Bizarro day. That’s how it felt on the J/70 circle today. With a light southeasterly and thick cloud deck, there wasn’t much wind action on the water, unless your idea of action is crazy shifts, chasing wind lines, and teasing the edges.
On the Muse we had two bad starts in two races: the first was front row without pace, the other, a manic struggle to start at the pin in a big left-hand phase. At 30 seconds we knew we weren’t making it, we went into survival mode: with a few tacks and a few hair-raising dips, we were off and running, at least on the lifted tack.
But had we won the pin…
Anyway, the second race was the one we’d rather remember for the day, despite the start we finished 11th—not bad.
In the first race we “couldn’t buy a shift,” our tactician Stu J kept lamenting. Just when we thought we were in phase and happy, away the breeze would go, only to appear on the opposite side of the course. We weren’t the only ones struggling in this race, though. World champs Tim Healy and the Helly Hansen crew said they were a victim of their own conservative tactics, losing boats that would dig just that much deeper into a side or corner. Frustrating stuff. We ultimately finished 22nd, which wasn’t as bad as it felt at the time.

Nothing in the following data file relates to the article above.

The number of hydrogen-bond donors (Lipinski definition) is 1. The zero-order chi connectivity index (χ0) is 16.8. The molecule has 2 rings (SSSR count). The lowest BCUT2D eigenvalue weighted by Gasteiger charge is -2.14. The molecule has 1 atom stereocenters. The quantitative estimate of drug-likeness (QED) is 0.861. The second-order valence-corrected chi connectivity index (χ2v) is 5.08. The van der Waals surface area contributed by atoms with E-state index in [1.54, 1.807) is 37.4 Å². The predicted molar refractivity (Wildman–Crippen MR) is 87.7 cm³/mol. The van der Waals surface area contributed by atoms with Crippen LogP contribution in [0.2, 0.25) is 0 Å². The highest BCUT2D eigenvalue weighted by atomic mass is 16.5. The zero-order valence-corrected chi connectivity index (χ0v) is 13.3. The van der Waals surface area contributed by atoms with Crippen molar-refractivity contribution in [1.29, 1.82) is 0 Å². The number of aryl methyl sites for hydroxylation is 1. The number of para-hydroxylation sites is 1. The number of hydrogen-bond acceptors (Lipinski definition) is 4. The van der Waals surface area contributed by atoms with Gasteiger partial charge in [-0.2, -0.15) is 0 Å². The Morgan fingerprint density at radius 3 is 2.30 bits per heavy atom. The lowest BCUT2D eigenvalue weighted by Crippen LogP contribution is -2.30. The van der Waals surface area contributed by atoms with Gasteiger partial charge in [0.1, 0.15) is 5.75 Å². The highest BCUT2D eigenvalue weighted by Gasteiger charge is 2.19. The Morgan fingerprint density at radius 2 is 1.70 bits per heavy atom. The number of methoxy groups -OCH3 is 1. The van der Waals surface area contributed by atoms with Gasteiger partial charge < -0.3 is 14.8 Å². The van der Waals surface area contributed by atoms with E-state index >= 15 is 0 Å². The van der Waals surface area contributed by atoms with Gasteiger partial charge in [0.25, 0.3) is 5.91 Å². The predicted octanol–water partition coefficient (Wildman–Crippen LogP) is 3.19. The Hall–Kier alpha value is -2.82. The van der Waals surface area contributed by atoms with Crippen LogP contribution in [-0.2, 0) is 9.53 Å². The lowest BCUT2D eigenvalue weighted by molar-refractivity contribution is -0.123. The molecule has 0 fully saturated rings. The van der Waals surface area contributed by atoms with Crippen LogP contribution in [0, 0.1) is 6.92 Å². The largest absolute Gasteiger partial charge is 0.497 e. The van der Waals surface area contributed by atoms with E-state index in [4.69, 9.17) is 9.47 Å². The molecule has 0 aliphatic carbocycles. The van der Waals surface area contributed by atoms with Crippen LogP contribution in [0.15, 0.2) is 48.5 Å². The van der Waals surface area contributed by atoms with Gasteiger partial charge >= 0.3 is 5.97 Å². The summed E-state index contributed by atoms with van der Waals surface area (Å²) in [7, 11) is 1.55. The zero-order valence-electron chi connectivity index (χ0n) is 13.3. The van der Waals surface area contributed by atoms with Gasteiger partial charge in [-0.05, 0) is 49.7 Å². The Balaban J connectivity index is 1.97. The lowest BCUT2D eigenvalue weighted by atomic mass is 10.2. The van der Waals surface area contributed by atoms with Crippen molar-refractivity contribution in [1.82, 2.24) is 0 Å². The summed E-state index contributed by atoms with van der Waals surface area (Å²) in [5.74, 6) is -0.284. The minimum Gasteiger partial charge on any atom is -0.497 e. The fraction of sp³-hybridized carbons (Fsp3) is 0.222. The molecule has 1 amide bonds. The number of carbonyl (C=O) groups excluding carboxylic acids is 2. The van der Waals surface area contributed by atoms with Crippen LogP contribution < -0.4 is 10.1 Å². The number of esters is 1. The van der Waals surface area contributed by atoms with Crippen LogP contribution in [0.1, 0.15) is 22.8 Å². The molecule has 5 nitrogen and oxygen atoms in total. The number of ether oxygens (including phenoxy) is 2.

The team of the day, though was Jud Smith’s Africa. Absolutely launched out of the right corner in the first race, they led for most of the race before coughing up the lead to Doug Strebel’s Black River Racing. But there they were again in the second, with a huge lead and win, which shunted them straight to the top of the standings. Smith, a Marblehead wizard, is king in the light and shifty, and certainly showed it today.
The forecast is for more or less of the same light stuff. If we race, it’s going to be mentally brutal. If we don’t we’ll get warm, sunny hump-day lay day. I’m preferring the latter…for me a good lay day is better than a lousy race day, plus I’d like to put some miles on my rental cruiser.
Monday, Jan. 19, 2015